Collection: Undercover at a tannery: Why is horsehide so hard? What is pit tanning?

Full tannin pit-tanned shrink-wrapped horsehide" is becoming the face of STRUM.

Full tannin pit-tanned shrink horsehide has a rugged and impactful look that is different from product dyed leather.

This time, we would like to show you the tannery (factory where leather is made) that produces this "full tannin pit-tanned shrink horsehide".

Why is horsehide hard?

In general, you may have an image that "horsehide is hard.

There is a reason for this. Unlike cows, horses are very athletic animals, which causes a lot of scratches on the leather, but in order to hide the scratches, the leather is heavily pigmented, which gives it a "hard " image.

STRUM's "Full Tannin Pit-Tanning Shrunken Horsehide" makes use of the original scratches of horsehide, and is softened by using a technique called "pit-tanning " without using pigments.

Raw hides of horses. In its raw hide state, you can feel the aspect of having been alive. The importance of effectively using what is left over from eating, etc., has continued since primitive times. Leather jackets are especially cherished and not thrown away, and we feel that this is the root of the unique power of the leather.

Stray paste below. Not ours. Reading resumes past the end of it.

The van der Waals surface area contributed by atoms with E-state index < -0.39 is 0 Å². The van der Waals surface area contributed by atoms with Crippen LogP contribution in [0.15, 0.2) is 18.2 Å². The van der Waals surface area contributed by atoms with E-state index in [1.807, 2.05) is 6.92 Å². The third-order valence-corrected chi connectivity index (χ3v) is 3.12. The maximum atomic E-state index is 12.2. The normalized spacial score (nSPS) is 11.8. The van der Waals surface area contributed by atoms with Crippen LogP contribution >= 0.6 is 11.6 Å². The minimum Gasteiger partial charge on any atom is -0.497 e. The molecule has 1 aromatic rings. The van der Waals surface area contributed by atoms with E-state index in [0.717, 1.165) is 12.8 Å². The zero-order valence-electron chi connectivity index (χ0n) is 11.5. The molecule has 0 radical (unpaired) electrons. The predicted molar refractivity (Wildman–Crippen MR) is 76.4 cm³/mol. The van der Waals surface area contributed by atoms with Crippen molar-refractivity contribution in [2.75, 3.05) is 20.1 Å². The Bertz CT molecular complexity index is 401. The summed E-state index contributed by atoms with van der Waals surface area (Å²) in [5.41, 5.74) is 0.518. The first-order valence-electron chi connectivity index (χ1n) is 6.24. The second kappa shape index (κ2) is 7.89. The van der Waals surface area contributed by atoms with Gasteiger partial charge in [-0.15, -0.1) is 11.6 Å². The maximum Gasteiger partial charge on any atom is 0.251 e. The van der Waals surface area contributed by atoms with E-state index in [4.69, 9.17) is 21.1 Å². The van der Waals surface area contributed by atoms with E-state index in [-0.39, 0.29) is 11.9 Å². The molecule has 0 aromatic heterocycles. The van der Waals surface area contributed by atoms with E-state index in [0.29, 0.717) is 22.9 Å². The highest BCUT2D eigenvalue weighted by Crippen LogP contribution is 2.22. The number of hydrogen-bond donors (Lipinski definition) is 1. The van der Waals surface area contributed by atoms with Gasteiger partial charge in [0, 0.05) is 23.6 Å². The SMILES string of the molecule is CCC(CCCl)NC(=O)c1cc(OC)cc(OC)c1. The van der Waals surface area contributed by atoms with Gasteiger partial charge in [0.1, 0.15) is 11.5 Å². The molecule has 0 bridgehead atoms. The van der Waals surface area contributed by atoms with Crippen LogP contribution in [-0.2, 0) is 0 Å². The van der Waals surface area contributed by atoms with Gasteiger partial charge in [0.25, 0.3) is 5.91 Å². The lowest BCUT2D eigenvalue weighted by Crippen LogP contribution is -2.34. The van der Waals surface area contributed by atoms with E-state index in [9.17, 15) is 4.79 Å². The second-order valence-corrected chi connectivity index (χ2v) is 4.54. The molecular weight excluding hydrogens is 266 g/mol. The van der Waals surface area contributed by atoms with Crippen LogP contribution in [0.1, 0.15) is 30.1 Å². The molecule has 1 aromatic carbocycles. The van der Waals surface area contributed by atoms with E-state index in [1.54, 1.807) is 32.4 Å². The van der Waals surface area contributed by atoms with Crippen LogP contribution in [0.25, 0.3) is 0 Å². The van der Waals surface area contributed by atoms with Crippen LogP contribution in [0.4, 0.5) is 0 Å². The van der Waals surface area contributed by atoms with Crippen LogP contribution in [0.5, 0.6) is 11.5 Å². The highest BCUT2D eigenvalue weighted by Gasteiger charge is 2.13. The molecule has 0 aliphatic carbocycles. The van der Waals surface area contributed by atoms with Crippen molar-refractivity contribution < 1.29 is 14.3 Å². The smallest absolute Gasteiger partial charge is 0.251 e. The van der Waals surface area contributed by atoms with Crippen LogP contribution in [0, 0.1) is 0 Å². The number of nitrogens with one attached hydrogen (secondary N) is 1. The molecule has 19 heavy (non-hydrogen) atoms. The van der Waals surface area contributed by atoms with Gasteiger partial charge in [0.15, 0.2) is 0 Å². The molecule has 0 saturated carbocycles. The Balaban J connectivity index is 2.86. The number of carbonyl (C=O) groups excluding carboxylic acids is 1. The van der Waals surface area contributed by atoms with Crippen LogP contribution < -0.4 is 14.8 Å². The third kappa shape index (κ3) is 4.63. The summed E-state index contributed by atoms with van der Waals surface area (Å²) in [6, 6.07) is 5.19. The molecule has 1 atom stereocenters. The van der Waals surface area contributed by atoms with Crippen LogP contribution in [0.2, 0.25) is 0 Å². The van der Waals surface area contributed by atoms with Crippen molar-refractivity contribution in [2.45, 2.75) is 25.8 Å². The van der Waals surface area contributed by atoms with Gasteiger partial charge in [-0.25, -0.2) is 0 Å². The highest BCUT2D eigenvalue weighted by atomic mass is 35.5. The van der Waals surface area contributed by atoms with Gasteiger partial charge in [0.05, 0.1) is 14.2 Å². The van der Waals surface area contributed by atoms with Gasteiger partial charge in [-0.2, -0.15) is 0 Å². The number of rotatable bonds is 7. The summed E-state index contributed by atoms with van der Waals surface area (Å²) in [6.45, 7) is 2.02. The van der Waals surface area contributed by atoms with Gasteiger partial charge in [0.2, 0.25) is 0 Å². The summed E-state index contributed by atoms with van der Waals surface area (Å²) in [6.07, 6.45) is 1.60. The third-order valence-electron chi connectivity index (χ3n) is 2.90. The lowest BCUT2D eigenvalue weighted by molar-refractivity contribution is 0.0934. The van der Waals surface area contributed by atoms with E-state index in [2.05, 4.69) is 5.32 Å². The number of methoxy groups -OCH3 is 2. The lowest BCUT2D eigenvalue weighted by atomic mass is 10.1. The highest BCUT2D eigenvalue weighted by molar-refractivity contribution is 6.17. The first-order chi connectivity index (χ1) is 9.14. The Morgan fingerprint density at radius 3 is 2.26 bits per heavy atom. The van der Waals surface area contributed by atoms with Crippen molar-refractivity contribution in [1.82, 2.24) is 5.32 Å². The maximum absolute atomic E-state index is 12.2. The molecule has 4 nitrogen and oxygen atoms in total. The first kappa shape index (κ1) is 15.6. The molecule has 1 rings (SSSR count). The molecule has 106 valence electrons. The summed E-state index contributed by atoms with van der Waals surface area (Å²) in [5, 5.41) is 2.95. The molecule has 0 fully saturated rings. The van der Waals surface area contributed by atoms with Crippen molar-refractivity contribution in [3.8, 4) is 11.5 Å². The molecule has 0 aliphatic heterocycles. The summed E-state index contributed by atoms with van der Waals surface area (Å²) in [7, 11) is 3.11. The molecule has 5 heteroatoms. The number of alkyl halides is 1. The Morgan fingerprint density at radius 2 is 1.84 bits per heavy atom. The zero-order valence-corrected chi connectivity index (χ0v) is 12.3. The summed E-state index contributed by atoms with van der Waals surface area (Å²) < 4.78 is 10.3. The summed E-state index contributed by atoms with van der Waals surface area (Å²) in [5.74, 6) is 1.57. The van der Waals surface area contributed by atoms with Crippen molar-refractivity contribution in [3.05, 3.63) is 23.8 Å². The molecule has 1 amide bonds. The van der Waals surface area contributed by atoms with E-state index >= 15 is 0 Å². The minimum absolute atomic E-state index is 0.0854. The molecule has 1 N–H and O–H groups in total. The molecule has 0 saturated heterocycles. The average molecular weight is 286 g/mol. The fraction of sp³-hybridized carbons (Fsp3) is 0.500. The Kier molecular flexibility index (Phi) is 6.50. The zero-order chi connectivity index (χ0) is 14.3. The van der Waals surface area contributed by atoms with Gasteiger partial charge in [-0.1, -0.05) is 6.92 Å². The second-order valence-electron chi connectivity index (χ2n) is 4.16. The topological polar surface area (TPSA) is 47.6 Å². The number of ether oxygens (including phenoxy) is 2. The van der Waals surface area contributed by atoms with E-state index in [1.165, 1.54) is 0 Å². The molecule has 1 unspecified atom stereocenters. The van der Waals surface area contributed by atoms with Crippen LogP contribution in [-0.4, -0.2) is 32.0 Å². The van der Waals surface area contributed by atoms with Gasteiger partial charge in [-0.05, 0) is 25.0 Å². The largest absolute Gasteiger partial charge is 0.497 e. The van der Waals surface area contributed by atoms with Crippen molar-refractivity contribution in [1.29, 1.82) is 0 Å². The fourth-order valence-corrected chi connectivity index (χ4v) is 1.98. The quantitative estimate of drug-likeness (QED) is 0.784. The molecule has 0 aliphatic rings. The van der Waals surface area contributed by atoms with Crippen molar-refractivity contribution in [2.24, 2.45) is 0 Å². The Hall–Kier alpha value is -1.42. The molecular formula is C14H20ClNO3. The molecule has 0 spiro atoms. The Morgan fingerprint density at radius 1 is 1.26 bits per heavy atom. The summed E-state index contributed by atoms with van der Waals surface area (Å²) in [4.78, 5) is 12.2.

What is pit-tanning?

Pit tanning is a tanning method originally used to tan hard materials such as belts and shoe soles, and the more you use pit tanned leather, the more it tastes like leather.

The tanning process takes a long time using a "pit-tanner ", which looks like a huge bath filled with tannin.

There are only three of these large facilities in Japan.

The tanning process takes a lot of time and effort, as the tannin (plant astringent) is slowly soaked into the skin over a period of one month, transforming the skin into leather.

Shrink-tanning to make the best use of the scars before tanning

After the pit-tanning process is completed, oil and wax are added to the leather at the factory to finish it.

We intentionally collect leather with many scratches and heat shrink the leather in order to incorporate the scratches into the leather jacket as its original expression.

Originally, horsehide is about 2m in length, but this process shrinks it to about half its original size, giving it a rugged, grainy look, and the combination of this look and the scratches create a unique expression.

The same content is explained in a YouTube video, so if you would like to see it in a video, please click below.